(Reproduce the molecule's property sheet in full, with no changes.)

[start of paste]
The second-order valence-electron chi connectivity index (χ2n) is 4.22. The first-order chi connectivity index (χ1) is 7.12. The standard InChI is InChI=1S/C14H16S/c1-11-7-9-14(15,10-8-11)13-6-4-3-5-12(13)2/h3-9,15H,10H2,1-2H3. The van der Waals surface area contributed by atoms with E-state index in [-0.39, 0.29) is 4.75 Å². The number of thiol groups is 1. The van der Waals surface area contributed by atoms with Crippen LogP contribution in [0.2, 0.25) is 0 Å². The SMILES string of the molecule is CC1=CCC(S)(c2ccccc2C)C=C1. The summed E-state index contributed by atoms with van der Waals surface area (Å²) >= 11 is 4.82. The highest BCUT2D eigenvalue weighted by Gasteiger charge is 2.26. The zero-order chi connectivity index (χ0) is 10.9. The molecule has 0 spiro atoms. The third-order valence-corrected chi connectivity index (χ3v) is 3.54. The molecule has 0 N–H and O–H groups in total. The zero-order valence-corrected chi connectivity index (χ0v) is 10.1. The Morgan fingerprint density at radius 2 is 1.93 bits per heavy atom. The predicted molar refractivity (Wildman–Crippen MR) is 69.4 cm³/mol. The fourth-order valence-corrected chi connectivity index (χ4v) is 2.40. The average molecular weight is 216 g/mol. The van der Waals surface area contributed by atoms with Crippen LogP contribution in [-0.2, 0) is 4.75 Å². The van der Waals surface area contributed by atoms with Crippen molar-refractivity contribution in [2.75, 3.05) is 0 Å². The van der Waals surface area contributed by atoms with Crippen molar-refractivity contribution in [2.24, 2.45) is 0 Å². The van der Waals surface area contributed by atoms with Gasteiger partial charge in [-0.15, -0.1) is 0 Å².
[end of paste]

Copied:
The second-order valence-electron chi connectivity index (χ2n) is 4.22. The first-order chi connectivity index (χ1) is 7.12. The standard InChI is InChI=1S/C14H16S/c1-11-7-9-14(15,10-8-11)13-6-4-3-5-12(13)2/h3-9,15H,10H2,1-2H3. The van der Waals surface area contributed by atoms with E-state index in [-0.39, 0.29) is 4.75 Å². The number of thiol groups is 1. The van der Waals surface area contributed by atoms with Crippen LogP contribution in [0.2, 0.25) is 0 Å². The SMILES string of the molecule is CC1=CCC(S)(c2ccccc2C)C=C1. The summed E-state index contributed by atoms with van der Waals surface area (Å²) >= 11 is 4.82. The highest BCUT2D eigenvalue weighted by Gasteiger charge is 2.26. The zero-order chi connectivity index (χ0) is 10.9. The molecule has 0 spiro atoms. The third-order valence-corrected chi connectivity index (χ3v) is 3.54. The molecule has 0 N–H and O–H groups in total. The zero-order valence-corrected chi connectivity index (χ0v) is 10.1. The Morgan fingerprint density at radius 2 is 1.93 bits per heavy atom. The predicted molar refractivity (Wildman–Crippen MR) is 69.4 cm³/mol. The fourth-order valence-corrected chi connectivity index (χ4v) is 2.40. The average molecular weight is 216 g/mol. The van der Waals surface area contributed by atoms with Crippen LogP contribution in [-0.2, 0) is 4.75 Å². The van der Waals surface area contributed by atoms with Crippen molar-refractivity contribution in [2.75, 3.05) is 0 Å². The van der Waals surface area contributed by atoms with Crippen molar-refractivity contribution in [2.24, 2.45) is 0 Å². The van der Waals surface area contributed by atoms with Gasteiger partial charge in [-0.15, -0.1) is 0 Å².